"This assistance is for a period of at least six months and an extension can be given subject to the current salary situations of the individuals concerned," Muhyiddin added.

Apart from the two groups, Muhyiddin said other affected borrowers including traders, hawkers, self-employed individuals and businesses could also make similar arrangements with their banks.

Banks, according to him, have expressed their commitments to helping all borrowers, both individuals and small and medium enterprises, who are affected by Covid-19 outbreak.

Muhyiddin revealed that banks may allow borrowers to make interest payments only for a period of time on a case-by-case basis.

Other options are to extend the loan tenures to reduce monthly repayments or provide other reliefs until the borrowers' financial positions are more stable.

"For hire purchase borrowers in need of assistance, financial institutions will offer appropriate instalment scheduling subject to the Hire Purchase Act. This includes extending the repayment period with a lower instalment amount," Muhyiddin said, adding that eligible borrowers can contact their respective banks to make an application starting from Aug 7. Economists laud move to extend moratorium for targeted groups

MIDF Research economist Mazlina Abdul Rahman said the extension of the loan moratorium for targeted groups is a better option than to continue providing the moratorium on a blanket approach.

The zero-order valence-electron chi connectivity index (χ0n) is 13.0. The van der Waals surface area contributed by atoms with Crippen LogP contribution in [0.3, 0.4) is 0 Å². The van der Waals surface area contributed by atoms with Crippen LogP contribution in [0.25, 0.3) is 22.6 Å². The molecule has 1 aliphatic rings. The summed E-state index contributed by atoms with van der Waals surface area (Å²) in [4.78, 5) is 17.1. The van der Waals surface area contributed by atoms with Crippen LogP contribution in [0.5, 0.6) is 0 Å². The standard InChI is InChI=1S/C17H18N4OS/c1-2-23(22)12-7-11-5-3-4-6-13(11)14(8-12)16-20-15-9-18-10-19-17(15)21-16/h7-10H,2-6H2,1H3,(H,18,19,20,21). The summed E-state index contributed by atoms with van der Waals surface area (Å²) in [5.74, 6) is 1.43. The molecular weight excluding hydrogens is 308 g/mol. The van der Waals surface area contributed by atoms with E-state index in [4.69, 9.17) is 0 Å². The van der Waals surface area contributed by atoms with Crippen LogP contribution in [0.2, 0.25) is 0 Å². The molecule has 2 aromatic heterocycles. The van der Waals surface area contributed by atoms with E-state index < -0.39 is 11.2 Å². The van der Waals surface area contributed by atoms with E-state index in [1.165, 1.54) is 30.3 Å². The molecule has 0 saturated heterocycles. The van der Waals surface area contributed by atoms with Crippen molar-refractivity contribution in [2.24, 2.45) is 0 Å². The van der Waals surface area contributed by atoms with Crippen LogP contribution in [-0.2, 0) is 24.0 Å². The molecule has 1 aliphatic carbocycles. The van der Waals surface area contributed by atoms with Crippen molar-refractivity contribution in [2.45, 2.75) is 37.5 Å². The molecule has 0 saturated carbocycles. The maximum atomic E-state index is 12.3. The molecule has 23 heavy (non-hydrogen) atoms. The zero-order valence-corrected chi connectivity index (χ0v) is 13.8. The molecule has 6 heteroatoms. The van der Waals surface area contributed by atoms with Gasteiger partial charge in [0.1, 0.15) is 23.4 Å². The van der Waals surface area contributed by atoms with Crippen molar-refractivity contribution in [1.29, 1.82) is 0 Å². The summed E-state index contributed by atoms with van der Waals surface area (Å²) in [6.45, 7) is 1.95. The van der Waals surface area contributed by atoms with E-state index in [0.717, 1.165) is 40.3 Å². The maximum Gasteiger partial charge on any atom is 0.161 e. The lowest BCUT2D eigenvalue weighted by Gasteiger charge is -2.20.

"It is because there could be many borrowers who are opting for moratorium not because they are in financial distress but simply [because they] want to use the opportunity to preserve capital or for investment purposes," she said when contacted.

Her sentiment was echoed by Hong Leong Investment Bank Bhd banking analyst Chan Jit Hoong, who said the quantum of new modification loss should be lower than the blanket automatic deferment as it is aimed at a smaller audience.

This initiative, he said, did not come as a surprise and is consistent with what banks have been mulling to do after the current six-month moratorium ends on Sept 30.

"We believe it is a more sustainable method to help the rakyat and also, restrain non-performing loans (NPLs) from ballooning out of control over the short term. However, it may hide actual damage and cause lag in NPL formation if the situation does not improve rapidly or an advent of [second-wave Covid-19] paralyses the country again," he said.

Bank Islam Malaysia Bhd chief economist Dr Afzanizam Abdul Rashid said the moratorium extension shows that the government is trying to strike a delicate balance between supporting the need of the affected groups and the health of banks' finances, which is also crucial to the Malaysian economy.